Intestinal obstruction (pediatric) - series

Toggle: English / Spanish

Normal anatomy

The small intestine is basically a long tube through which digested food passes.

Normal anatomy

Indications, part 1

Intussusception is a common cause of bowel obstruction in children. It occurs when a segment of small bowel "telescopes" on itself, thus causing swelling, obstruction, and eventually intestinal gangrene.

Indications, part 1

Indications, part 2

Intussusception is suspected if the child has experienced sudden, severe abdominal pain, blood and mucous in the stool, and vomiting. Abdominal X-rays are usually taken to confirm the diagnosis. A barium enema may be used for diagnosis. Barium, a heavy, radio-opaque dye, is administered through the rectum, fills the bowel, and allows for visualization of the bowel by x-rays. This procedure is sometimes successful in correcting the problem- the weight of the barium itself in the bowel frequently reduces the telescoped bowel. If intussusception is diagnosed and not corrected by barium enema, surgery is necessary IMMEDIATELY to prevent complications such as obstruction, gangrenous bowel and peritonitis.

Indications, part 2

Incision

While the child is deep asleep and pain-free (using general anesthesia), an incision is made in the abdomen, usually in the midline. The bowel obstruction site is located, the obstruction is relieved, and the bowel is examined for injury. Injured sections are removed and the healthy ends of the bowel are either stitched together or brought out onto the abdomen temporarily (colostomy).

Incision

Aftercare

Generally, patients are able to go home within 5-10 days after surgery, depending on how long it takes the intestines to recover from the surgical procedure.

Aftercare

Version Info

  • Last reviewed on 5/16/2012
  • Linda J. Vorvick, MD, Medical Director and Director of Didactic Curriculum, MEDEX Northwest Division of Physician Assistant Studies, Department of Family Medicine, UW Medicine, School of Medicine, University of Washington. Ann Rogers, MD, Associate Professor of Surgery; Director, Penn State Surgical Weight Loss Program, Penn State Milton S. Hershey Medical Center. Also reviewed by David Zieve, MD, MHA, Medical Director, A.D.A.M. Health Solutions, Ebix, Inc.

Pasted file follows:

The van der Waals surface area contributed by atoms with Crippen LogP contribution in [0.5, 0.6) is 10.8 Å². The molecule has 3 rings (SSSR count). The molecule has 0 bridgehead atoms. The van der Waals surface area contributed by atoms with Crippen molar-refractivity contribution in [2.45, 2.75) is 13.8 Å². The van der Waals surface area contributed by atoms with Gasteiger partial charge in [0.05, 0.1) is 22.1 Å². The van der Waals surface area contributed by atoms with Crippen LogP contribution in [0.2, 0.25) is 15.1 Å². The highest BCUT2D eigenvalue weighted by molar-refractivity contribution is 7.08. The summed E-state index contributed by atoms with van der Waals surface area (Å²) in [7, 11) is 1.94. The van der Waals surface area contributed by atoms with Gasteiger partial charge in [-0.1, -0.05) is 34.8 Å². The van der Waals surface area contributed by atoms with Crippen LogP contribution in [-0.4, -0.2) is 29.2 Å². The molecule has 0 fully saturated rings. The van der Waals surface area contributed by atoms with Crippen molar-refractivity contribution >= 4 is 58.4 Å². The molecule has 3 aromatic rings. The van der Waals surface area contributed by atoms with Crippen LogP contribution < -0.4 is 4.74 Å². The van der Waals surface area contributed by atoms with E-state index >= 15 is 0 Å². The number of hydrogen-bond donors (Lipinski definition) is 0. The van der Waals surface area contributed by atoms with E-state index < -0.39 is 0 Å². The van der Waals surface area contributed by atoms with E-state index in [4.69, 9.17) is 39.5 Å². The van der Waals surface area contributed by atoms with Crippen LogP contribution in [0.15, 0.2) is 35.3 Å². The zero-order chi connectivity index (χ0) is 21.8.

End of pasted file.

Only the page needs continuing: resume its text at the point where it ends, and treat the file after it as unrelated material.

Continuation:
A.D.A.M., Inc. is accredited by URAC, also known as the American Accreditation HealthCare Commission (www.urac.org). URAC's accreditation program is an independent audit to verify that A.D.A.M. follows rigorous standards of quality and accountability. A.D.A.M. is among the first to achieve this important distinction for online health information and services. Learn more about A.D.A.M.'s editorial policy, editorial process and privacy policy. A.D.A.M. is also a founding member of Hi-Ethics and subscribes to the principles of the Health on the Net Foundation (www.hon.ch)

The information provided herein should not be used during any medical emergency or for the diagnosis or treatment of any medical condition. A licensed medical professional should be consulted for diagnosis and treatment of any and all medical conditions. Call 911 for all medical emergencies. Links to other sites are provided for information only -- they do not constitute endorsements of those other sites. © 1997- 2013 A.D.A.M., Inc. Any duplication or distribution of the information contained herein is strictly prohibited.

This page was last updated: April 14, 2014

         
Average rating (0)